Covid-19’s impact on production has radically changed acquisition activity for streamers and channels in 2020, while US studio-backed DTC services are having myriad effects on distribution. Here, Tim Westcott, senior research manager at TBI sibling OMDIA, looks ahead to 2021 and explores five trends that are set to dominate the content business over the next 12 months.
The impact of Covid-19 shutdowns on the world’s TV industry is starting to show up in schedules, with overseas acquisitions filling some of the gaps and continuing the process by which the content business is becoming more global.
Shutdown’s acquisition effect
The effect of shutdowns on the world’s TV industry has been severe, with the US particularly badly affected. It coincided with the exact time of year the US networks present their fall seasons to advertisers and go into production on new and returning series, with The CW among those to postpone the launch of the new season until January. There are gaps in the schedules of other networks too, some of which have been filled with acquisitions (like the Sky Italy co-pro Devils and the Canadian series The Coroner). More often, networks are drafting in programming from online services. It’s unlikely this window of opportunity will remain open for long, but other platforms have already started to program content produced outside the US in a big way.
Netflix’s international appeal
Faced with a largely saturated US market, Netflix has embraced non-US production more than most, a trend that seems set to continue. A snapshot of its Stateside offering in June showed that, while the US provided 36% of its output, the SVOD giant called in programming from 79 other countries, in a variety of languages. This is exposing US audiences to a much wider range of foreign-language content than ever before, as well as offering the opportunity to seek commissions to production companies worldwide.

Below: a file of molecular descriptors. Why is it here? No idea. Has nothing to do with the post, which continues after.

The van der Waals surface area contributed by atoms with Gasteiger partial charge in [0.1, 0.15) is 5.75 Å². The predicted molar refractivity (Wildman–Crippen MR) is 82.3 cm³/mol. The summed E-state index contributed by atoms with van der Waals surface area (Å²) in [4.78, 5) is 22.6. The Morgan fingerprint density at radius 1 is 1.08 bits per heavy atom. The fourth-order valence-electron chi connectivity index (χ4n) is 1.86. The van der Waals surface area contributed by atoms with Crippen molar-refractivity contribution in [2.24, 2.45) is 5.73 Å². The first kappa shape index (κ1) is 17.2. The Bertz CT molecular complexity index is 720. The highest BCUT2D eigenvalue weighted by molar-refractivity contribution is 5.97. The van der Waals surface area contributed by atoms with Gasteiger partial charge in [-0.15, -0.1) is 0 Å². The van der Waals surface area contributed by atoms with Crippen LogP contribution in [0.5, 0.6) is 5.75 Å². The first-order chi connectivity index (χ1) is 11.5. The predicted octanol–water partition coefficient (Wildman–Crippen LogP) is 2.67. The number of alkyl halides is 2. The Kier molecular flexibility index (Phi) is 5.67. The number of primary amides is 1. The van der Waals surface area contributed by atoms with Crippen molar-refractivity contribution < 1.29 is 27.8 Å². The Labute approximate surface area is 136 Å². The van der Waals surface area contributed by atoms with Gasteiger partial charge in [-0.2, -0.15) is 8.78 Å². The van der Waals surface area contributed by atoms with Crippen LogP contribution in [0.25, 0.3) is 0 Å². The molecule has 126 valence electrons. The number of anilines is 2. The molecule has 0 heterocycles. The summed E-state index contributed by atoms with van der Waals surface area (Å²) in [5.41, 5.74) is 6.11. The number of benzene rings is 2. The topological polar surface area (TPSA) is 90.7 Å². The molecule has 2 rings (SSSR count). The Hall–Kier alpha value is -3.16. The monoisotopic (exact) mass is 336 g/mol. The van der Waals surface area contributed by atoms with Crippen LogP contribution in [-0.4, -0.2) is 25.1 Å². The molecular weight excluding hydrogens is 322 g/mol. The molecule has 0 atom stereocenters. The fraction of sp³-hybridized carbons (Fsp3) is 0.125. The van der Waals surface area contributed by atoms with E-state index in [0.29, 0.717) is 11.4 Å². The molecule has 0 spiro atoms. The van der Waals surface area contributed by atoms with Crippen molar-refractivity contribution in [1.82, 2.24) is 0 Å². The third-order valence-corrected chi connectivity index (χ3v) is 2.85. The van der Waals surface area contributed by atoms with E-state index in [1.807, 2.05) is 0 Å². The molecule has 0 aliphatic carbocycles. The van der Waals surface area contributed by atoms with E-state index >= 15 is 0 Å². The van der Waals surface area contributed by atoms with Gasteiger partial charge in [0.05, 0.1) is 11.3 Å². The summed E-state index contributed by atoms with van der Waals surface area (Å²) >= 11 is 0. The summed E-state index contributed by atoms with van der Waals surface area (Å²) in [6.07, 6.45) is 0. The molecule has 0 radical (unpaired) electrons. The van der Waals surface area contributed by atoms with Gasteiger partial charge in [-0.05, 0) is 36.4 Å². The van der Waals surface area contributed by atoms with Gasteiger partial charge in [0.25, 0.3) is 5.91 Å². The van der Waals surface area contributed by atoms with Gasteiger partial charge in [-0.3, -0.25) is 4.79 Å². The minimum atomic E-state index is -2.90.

Walt Disney Co has started to shutter Disney-branded linear channels in countries where it has launched its DTC service Disney+, but rumours of the death of linear television are exaggerated. There were a number of reasons for Disney’s closures: channels offering children’s content have been struggling to get carriage payments in some countries. Second, Disney was left with more than 100 channels brands following its acquisition of 21st Century Fox. Third, Disney has always ploughed its own furrow with its services – branded blocks, Disney Blast and Disney Life.
Staggered channel closures
It’s possible others like HBO, ViacomCBS and NBC will follow suit, but not at one (HBO renewed long-term output agreements with Sky in Europe last year). But, outside the US, they are all operating in a pay-TV market which is crowded and is now plateauing. The majority of channels are free to air and many have seen an uptick in audiences during the shutdown – a short term effect, of course, but one which reinforces the role of live, linear channels which are still able to aggregate large audiences, especially around news, sport and entertainment formats.
Tightening of the public purse
In a world where information and entertainment options have never been so diverse on traditional TV networks and online, public broadcasting faces a continuing battle to maintain its position – and its funding. In the UK, the BBC is under government scrutiny, even though its charter (agreed after lengthy consultations, a white paper and a funding settlement) runs until 2027. The UK is in the upper cohort of countries in terms of the per capita cost of public broadcasting ($79 per head of population in 2020). This is slightly less than Germany and Switzerland, whose public broadcasters are allowed to sell limited amounts of advertising and sponsorship, but the case for reform of its funding is gaining in strength. Replacing the licence fee with a means-tested tax along the lines of the new models introduced most recently by the Nordic countries Finland, Sweden and Norway is an option which is increasingly looking like a front-runner.
Tim Westcott is Senior Research Manager for Channels, Programming & Advertising at OMDIA, which like TBI is part of Informa. The excerpts above are from his recent report, 2021 Trends to Watch: Channels & Programming Super Themes.